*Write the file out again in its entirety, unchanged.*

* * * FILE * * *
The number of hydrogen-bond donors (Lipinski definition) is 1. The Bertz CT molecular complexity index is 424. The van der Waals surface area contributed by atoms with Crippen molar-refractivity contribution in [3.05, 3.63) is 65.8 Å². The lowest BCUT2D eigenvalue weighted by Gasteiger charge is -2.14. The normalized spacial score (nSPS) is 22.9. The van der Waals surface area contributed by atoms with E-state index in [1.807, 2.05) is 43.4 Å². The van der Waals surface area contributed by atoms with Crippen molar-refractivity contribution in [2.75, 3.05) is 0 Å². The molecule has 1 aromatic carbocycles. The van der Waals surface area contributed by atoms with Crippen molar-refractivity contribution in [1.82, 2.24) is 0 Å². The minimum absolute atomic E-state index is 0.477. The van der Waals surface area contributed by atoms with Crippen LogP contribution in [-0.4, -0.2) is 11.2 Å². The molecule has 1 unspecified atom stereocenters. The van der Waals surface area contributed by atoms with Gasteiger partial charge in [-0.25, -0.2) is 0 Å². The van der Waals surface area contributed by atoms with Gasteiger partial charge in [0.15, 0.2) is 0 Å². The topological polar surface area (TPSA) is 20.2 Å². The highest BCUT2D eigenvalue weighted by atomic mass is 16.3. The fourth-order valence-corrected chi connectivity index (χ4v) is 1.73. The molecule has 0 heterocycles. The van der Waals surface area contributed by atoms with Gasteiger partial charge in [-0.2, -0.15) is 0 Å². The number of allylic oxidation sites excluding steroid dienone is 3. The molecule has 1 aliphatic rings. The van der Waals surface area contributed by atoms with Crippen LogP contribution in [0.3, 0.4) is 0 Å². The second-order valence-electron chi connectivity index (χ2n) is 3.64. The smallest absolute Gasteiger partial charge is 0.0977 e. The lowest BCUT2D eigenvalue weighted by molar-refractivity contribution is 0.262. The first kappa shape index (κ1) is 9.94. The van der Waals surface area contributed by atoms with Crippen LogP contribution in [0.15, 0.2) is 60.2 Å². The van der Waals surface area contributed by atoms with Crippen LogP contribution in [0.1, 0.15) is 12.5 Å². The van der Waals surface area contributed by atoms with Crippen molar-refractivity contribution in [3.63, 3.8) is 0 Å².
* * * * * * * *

The number of hydrogen-bond donors (Lipinski definition) is 1. The Bertz CT molecular complexity index is 424. The van der Waals surface area contributed by atoms with Crippen molar-refractivity contribution in [3.05, 3.63) is 65.8 Å². The lowest BCUT2D eigenvalue weighted by Gasteiger charge is -2.14. The normalized spacial score (nSPS) is 22.9. The van der Waals surface area contributed by atoms with E-state index in [1.807, 2.05) is 43.4 Å². The van der Waals surface area contributed by atoms with Crippen molar-refractivity contribution in [2.75, 3.05) is 0 Å². The molecule has 1 aromatic carbocycles. The van der Waals surface area contributed by atoms with Crippen molar-refractivity contribution in [1.82, 2.24) is 0 Å². The minimum absolute atomic E-state index is 0.477. The van der Waals surface area contributed by atoms with Crippen LogP contribution in [-0.4, -0.2) is 11.2 Å². The molecule has 1 unspecified atom stereocenters. The van der Waals surface area contributed by atoms with Gasteiger partial charge in [-0.25, -0.2) is 0 Å². The van der Waals surface area contributed by atoms with Gasteiger partial charge in [0.15, 0.2) is 0 Å². The topological polar surface area (TPSA) is 20.2 Å². The highest BCUT2D eigenvalue weighted by atomic mass is 16.3. The fourth-order valence-corrected chi connectivity index (χ4v) is 1.73. The molecule has 0 heterocycles. The van der Waals surface area contributed by atoms with Gasteiger partial charge in [-0.2, -0.15) is 0 Å². The number of allylic oxidation sites excluding steroid dienone is 3. The molecule has 1 aliphatic rings. The van der Waals surface area contributed by atoms with Crippen LogP contribution in [0.3, 0.4) is 0 Å². The second-order valence-electron chi connectivity index (χ2n) is 3.64. The smallest absolute Gasteiger partial charge is 0.0977 e. The lowest BCUT2D eigenvalue weighted by molar-refractivity contribution is 0.262. The first kappa shape index (κ1) is 9.94. The van der Waals surface area contributed by atoms with Crippen LogP contribution in [0.15, 0.2) is 60.2 Å². The van der Waals surface area contributed by atoms with Crippen LogP contribution in [0.1, 0.15) is 12.5 Å². The van der Waals surface area contributed by atoms with Crippen molar-refractivity contribution in [3.63, 3.8) is 0 Å².